The last box
14 May 2012
RAMM’s dedicated volunteer lace experts Liz Trebble and Carol McFazdean have recently finished documenting the museum’s lace collection; a labour of love that took them eight years.
Over 130 people are involved in RAMM’s volunteer programme. They carry out a wide range of roles from tour guides to documentation assistants, gallery interpreters to public speakers. Many volunteers come to gain a deeper connection and insight into the museum and its collections whilst other volunteers come for the social or recreational aspects of volunteering. Some volunteers are at the start of their career, others, like Liz and Carol, already have considerable knowledge and experience. Whatever the work, it can be very rewarding but, as in most things in life, the more you put in, the more you get out.
Liz Trebble and Carol McFazdean relate their extraordinary experiences at RAMM:
“After fifteen monthly research visits to study RAMM’s collection of Devon Trolly and Honiton lace we became weekly volunteers in January 2004.
“Our first task took approximately three months; it was to sort and check the boxes to make sure that the lace in the box matched the label on the box! By the end of this task we knew what work lay ahead and what delights were awaiting us.
We then, took each of the 60+ boxes and identified the lace that had already been accessioned and that which required ‘the full works’. For each accessioned piece, we found the MDA card [the accession cards used until the 1980s] and looked in amazement when many of them said only ‘Lace’ with no description at all. We classified, measured and completed a new description to identify each piece on the museum database – our creative writing skills improved accordingly!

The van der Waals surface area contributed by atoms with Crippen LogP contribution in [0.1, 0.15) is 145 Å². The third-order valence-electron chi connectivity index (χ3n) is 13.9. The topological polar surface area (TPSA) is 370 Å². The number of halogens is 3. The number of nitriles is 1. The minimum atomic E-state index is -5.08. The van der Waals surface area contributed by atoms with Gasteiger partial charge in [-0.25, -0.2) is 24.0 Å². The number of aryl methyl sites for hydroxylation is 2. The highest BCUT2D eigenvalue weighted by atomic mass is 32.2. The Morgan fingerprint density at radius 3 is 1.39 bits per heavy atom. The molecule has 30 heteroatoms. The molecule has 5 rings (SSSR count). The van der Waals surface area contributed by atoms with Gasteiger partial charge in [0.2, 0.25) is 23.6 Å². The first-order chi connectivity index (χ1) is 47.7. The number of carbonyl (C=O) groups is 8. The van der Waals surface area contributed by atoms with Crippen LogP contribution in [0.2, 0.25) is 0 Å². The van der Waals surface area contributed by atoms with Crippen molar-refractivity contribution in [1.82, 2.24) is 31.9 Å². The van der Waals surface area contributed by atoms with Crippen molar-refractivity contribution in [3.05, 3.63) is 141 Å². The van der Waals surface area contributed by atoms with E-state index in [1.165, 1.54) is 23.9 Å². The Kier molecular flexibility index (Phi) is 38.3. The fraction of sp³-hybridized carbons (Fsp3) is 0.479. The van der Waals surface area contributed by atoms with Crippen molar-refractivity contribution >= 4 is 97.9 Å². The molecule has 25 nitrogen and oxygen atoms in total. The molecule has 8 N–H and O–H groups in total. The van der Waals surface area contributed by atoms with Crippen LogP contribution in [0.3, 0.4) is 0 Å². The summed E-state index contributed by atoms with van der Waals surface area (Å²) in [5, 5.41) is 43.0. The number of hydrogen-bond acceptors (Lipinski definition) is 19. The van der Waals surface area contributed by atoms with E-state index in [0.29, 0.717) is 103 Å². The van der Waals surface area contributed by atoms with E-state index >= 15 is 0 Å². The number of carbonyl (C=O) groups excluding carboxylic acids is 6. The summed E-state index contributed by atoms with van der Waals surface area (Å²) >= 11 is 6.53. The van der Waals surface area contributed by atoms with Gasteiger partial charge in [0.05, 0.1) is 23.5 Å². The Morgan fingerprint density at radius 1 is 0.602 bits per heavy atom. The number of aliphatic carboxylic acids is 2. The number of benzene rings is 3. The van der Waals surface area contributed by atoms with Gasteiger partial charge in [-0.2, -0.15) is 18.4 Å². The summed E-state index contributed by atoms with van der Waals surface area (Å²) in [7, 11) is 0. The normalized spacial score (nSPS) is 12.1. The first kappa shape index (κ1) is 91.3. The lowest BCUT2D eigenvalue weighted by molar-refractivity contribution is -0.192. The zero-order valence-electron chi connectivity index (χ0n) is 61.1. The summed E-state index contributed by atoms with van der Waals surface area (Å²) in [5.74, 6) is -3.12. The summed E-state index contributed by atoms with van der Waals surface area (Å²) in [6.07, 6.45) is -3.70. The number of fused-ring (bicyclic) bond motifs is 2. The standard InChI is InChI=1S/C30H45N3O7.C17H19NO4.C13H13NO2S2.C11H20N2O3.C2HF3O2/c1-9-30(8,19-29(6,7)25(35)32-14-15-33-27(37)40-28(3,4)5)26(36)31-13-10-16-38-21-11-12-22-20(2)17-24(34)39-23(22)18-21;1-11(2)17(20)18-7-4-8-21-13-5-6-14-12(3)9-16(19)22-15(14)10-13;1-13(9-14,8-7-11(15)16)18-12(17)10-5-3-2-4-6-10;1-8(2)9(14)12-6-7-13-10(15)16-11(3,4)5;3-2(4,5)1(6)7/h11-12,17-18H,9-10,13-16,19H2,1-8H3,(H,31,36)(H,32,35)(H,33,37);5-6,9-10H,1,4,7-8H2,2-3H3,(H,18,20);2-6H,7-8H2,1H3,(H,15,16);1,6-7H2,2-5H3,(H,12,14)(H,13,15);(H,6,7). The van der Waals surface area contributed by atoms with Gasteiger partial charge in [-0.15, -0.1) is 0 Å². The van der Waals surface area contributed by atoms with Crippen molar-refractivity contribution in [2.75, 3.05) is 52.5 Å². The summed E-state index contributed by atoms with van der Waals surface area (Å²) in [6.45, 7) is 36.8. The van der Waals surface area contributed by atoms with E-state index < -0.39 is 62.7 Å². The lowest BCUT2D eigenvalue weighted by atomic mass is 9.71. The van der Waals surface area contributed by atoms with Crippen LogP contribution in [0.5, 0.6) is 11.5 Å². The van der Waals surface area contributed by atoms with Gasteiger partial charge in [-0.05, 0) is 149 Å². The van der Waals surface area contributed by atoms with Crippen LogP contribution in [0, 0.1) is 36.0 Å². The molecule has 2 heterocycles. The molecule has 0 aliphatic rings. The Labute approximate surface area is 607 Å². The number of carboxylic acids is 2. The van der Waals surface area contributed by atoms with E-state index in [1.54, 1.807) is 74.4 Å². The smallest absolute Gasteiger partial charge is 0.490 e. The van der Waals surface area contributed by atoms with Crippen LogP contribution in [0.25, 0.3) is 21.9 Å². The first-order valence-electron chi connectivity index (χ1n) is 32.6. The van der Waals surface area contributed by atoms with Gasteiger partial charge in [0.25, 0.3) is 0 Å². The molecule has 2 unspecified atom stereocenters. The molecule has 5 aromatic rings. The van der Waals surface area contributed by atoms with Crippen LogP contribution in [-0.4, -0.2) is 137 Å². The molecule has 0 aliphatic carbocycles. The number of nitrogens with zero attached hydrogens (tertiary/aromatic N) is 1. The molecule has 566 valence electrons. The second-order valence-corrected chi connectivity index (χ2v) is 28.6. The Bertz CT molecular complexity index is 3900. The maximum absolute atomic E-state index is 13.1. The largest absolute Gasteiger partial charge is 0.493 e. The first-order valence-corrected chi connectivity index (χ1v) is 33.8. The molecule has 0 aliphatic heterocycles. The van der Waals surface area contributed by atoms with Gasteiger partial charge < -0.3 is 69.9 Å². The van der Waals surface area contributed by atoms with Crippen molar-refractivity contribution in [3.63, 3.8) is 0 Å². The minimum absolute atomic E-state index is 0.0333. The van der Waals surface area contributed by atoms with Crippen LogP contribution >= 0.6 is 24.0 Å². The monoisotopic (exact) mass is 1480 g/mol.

“Along the way, interruptions to our progress came in the form of our world lace travels to attend events, see major lace exhibitions or teach the Devon laces. We were also allocated individual tasks relating to the development of RAMM, e.g. recommending interesting pieces of lace for the new study centre, searching out missing pieces from Mrs Treadwin’s sample book, (our nicknames became Cagney & Lacey), or accessioning a spectacular and newly acquired item to join the extensive and superb collection of lace at RAMM.
“Box by box we covered the English, Continental and machine laces, then having completed the new descriptions for the accessioned pieces we began the whole process again for those that required ‘the full works’. As is often the case with volunteering, it is a two way process; just as well as it was a very long task. We learnt so much along the way, studying books to identify, (to us), unknown laces or methods of construction. As our knowledge grew so did our friendship with the museum staff with whom we worked. Informal discussions over coffee always produced a new avenue for thought or further research.
“The boxes of machine lace, not our favourite, were tackled towards the end of 2011, but that did have some wonderful designs elements, all the same. The last box was completed on 19 January 2012, after 8 years of work – a momentous feeling of satisfaction for us both, having classified over 2,200 individual items and having completed the task.
“To treat ourselves for our endeavours, we then went to Brugge for our annual week of lace and hot chocolate – you see what temptations are to be had when you love lace?!! Now that the lace collection is moving to the Ark, we are not sure where or when we will be, but we intend to continue on this valuable Devon resource!!”